Rather than listing the characters and their actors as I was going to do, I'll just throw the blanket statement out there that every character manages to convey their archetype without being one-dimensional; a feat to truly be envied by some of these other Superhero flicks. Stephen Dorff is convincingly conniving while showing that he is also a fairly immature vampire, Kris Kristofferson is believable in not only his age and how that bears on his character, but also the impact of his backstory in regards to the fight against vampire kind, and Donal Logue does astounding at being an appropriate foil to Frost; where Frost is serious more often than not, Quinn is truly enjoying the life (or un-life, depending on how your views of Vampires are), and is almost never serious. Where Frost is inflexible, Quinn nearly changes on the fly, and where Frost obviously has plans, Quinn is just the guy who's there to help out when it's convenient. If nothing else, I can honestly tout that they did characterizations correctly, which I've just gone on about for two paragraphs now.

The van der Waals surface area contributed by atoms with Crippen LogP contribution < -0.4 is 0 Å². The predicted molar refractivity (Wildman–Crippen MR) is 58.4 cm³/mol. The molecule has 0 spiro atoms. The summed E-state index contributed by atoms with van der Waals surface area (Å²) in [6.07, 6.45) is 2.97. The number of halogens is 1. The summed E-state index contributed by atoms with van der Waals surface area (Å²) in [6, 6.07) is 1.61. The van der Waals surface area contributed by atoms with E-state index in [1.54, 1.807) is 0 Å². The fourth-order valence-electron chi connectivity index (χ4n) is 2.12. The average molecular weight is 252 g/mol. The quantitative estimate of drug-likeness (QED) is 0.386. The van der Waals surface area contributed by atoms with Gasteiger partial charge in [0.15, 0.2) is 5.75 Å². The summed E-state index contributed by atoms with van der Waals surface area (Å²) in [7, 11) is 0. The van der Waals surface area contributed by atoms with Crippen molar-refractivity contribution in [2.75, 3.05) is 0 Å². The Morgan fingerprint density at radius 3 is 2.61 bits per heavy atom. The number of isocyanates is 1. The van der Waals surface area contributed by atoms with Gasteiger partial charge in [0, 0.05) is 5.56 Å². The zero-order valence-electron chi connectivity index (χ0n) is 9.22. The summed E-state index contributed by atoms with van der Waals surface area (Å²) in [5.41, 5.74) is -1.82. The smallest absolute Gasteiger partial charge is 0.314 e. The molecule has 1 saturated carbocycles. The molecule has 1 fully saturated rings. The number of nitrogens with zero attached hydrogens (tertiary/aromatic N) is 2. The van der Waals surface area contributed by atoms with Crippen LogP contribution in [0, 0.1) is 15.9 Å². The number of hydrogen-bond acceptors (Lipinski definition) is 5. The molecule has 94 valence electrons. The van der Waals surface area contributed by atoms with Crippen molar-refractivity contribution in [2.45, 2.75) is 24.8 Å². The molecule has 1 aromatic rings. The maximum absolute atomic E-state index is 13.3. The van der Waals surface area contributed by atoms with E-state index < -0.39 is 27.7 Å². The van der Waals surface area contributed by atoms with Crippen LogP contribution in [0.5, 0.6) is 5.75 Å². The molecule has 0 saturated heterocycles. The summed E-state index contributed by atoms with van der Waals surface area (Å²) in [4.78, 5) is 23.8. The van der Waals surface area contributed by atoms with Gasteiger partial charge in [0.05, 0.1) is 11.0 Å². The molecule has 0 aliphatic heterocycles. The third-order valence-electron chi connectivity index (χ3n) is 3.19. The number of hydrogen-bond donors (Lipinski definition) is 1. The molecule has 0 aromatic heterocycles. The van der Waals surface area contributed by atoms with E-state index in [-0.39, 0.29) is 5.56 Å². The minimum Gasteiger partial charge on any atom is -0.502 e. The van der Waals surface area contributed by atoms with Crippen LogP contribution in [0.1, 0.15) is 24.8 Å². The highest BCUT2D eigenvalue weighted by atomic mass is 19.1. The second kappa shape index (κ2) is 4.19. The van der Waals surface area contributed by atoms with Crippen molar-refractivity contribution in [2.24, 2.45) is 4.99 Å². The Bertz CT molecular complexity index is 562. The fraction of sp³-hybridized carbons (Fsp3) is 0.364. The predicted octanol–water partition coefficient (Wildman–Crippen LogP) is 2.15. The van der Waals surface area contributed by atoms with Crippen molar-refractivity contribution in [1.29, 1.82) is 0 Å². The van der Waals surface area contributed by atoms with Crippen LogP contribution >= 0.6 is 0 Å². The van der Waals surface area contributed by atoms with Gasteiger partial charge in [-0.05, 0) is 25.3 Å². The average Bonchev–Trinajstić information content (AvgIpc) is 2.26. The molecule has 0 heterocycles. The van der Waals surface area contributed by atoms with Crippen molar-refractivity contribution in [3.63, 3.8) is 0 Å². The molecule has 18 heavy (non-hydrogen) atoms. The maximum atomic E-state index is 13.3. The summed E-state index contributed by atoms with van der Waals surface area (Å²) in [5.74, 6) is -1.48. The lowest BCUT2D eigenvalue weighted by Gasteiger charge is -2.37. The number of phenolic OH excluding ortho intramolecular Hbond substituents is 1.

But that wasn't all it did right; there was a very real style to the movie and one that was consistent with itself. The camera angles and the general mood throughout never felt disjointed, there was no jumping about, and everything was done with consideration to the rest of it. The big example of this that comes to mind is how the workshop is shown off; whenever it's introduced in the movie, you always get a feel for just how big it is, and that never changes. So near the endpoint, when you're given Whistler's Last Stand and then apparent demise, it's not hard to imagine that he was so easily surprised and taken down. They could have been hiding just about anywhere before they finally sprung out into action.